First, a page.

The Twisted Twig


The black helicopters are coming

By Roger DeGood - Guest Columnist



Looks like it will soon be the “end of days” for most of our unwanted invasive friends, the Gypsy Moths. Sometime this month, when the weather is just right, the leaves are out and those wooly little worms are active, the Ohio Department of Agriculture will begin their aerial spraying operation to suppress the Gypsy Moth population we discovered last summer.

It will take two applications, about 3 to 5 days apart with application equipment flying about 50-feet to 100-feet above the tree tops. The application area will be roughly the north east quadrant of the village.

The product being used is called “Gypchek.” It basically is a biological virus (Nuclepolyhedrosis) that is toxic only to the Gypsy Moth larva. There is no need to stay in, hide under your bed or wrap dear Fido in aluminum foil. The spray is harmless to mammals, other insects, birds, fish, pets, humans and the paint job on your cars.

As timing is a little fluid, starting in early May, the DoAg has set up a phone number for residents to call (614-387-0907) that will provide more definite timing thru a recorded message. As these operations are on-going state wide, be sure to listen for your area description. For more and continued information tune into their website, www.agri.ohio.gov. Click on programs then on Gypsy Moth Program. If you have any specific question, send them a message at plantpest@agri.ohio.gov.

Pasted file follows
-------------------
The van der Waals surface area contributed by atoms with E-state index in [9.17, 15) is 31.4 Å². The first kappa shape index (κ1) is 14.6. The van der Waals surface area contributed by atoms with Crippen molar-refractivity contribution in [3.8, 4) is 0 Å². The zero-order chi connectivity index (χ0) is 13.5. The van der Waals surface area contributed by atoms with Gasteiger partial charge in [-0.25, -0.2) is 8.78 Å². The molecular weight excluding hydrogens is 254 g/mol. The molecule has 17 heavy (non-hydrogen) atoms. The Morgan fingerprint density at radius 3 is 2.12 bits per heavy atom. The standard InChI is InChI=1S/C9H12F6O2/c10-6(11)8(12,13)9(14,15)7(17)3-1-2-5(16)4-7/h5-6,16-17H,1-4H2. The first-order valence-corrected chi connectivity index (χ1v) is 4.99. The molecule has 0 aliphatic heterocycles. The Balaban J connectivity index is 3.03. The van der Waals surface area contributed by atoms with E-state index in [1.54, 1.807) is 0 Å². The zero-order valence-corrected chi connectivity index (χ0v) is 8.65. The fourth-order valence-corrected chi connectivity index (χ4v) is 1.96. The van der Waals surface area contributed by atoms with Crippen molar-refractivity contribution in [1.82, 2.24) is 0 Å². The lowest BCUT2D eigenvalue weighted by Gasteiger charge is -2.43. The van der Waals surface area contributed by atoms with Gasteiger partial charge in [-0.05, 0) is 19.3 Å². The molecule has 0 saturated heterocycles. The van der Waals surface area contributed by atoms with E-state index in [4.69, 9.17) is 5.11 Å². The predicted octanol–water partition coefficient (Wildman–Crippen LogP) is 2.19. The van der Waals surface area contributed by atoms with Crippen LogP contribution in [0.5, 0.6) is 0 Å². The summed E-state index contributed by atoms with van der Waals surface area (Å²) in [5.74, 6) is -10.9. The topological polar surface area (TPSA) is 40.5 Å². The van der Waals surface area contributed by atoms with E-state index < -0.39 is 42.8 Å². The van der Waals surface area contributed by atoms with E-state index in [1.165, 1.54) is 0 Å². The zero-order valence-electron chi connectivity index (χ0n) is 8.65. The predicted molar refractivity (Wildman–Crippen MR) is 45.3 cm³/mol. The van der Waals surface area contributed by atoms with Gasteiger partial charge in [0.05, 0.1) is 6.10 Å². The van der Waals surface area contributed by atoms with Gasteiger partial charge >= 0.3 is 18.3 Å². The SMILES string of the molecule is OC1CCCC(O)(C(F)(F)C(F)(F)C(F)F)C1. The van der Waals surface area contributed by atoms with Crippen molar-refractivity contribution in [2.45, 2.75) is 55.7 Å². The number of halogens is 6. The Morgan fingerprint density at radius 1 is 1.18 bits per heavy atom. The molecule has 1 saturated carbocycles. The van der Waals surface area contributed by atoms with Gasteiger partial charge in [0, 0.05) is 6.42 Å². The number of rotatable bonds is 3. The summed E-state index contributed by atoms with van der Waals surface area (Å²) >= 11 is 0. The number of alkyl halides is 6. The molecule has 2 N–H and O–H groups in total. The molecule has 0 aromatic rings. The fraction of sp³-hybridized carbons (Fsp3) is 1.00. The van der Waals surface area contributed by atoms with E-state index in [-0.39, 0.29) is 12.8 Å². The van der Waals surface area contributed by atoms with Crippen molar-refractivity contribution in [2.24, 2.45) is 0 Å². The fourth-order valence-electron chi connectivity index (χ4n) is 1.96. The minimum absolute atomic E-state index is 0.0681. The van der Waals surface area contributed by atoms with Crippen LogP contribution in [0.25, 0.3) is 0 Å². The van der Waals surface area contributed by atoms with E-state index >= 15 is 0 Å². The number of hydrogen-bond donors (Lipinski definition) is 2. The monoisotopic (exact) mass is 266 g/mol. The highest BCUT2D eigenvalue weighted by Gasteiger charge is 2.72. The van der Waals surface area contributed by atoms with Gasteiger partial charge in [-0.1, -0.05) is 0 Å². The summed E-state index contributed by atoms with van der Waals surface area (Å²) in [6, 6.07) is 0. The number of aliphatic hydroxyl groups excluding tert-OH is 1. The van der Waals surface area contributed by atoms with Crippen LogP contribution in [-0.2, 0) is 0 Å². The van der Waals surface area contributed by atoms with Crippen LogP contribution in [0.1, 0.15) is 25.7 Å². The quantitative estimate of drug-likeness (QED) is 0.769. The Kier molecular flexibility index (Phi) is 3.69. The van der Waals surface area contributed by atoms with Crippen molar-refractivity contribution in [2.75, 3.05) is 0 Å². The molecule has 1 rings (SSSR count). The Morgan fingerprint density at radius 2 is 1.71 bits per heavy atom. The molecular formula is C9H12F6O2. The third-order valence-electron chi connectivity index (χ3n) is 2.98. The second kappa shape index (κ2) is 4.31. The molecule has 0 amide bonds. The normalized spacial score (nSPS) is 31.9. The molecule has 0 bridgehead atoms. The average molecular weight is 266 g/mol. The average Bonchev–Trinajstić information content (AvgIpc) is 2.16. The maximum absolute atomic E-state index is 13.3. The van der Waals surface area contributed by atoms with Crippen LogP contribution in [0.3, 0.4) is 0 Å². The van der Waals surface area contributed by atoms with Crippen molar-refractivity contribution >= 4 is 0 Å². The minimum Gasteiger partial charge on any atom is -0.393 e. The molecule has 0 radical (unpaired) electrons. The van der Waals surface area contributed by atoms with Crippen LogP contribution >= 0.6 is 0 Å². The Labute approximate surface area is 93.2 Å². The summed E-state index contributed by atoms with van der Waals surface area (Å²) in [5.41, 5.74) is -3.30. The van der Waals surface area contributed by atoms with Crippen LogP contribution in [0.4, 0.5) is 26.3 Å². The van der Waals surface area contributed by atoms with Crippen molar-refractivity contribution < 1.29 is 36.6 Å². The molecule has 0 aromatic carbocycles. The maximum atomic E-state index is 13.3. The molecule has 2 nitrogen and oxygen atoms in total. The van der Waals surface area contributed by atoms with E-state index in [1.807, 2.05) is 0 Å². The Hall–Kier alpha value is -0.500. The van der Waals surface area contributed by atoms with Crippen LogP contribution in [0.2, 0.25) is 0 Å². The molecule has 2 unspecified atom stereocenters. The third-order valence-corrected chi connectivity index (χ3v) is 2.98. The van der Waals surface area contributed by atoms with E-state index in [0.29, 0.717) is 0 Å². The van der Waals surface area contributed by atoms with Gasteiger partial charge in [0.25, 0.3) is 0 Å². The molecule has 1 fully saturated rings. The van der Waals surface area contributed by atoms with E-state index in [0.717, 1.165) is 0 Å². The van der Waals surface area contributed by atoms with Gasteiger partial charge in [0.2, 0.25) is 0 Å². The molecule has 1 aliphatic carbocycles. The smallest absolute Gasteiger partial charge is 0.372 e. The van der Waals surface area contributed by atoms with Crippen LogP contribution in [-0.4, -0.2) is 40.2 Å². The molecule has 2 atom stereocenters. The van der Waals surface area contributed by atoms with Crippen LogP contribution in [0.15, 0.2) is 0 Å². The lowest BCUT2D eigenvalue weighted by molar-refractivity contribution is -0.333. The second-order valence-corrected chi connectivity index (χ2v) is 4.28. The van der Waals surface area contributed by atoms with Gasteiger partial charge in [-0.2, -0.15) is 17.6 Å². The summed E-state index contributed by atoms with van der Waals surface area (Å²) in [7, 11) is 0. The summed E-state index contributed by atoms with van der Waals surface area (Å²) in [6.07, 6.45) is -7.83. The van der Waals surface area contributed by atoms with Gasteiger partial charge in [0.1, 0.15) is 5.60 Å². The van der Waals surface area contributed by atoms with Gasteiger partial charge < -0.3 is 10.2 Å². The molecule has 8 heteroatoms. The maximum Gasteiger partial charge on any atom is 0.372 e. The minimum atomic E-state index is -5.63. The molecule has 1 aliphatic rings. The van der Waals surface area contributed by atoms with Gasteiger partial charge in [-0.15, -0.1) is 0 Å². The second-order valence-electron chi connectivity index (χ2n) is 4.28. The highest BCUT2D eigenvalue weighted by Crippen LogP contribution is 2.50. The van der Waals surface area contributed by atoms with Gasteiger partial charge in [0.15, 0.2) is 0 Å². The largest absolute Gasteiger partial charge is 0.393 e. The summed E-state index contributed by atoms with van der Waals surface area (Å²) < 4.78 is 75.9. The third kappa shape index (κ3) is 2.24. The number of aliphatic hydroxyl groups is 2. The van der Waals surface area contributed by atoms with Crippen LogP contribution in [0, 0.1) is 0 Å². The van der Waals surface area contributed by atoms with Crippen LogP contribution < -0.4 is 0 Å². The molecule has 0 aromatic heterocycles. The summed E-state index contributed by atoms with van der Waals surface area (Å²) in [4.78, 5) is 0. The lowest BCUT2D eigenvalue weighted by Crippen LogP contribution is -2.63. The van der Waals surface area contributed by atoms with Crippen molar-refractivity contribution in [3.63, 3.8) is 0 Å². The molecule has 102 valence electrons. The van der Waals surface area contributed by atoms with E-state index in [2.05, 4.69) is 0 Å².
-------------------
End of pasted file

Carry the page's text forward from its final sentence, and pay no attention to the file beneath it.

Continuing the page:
For the fourth year running, in recognition of the efforts in maintaining and growing the local urban forest, Swanton, Ohio has been named a Tree City USA by the Arbor Day Foundation in conjunction with the Ohio DNR, Division of Forestry. Nationwide, Ohio remains the leader in Tree Cities. Last year Ohio Tree Cities planted 27,000 trees, pruned 88,000, spent 48,000 hours with a total investment of $40 million.

Plans for this year for the Swanton Tree Commission include Phase 2 of plantings in the Willow Run subdivision and, with financial support of the Rotarians, completing the shade planting for the pathway at Pilliod Park. As usual, we will have a booth at the Corn Festival where residents can obtain information on planting, maintenance, pruning, and invasive trees pests.

If you know of a tree in the village right of way that may need attention or removal, contact the Village offices or any tree commission member. Be sure to visit the Brochure Bank at Village Hall for more information on any topics involving your tree needs.

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The black helicopters are coming

By Roger DeGood

Guest Columnist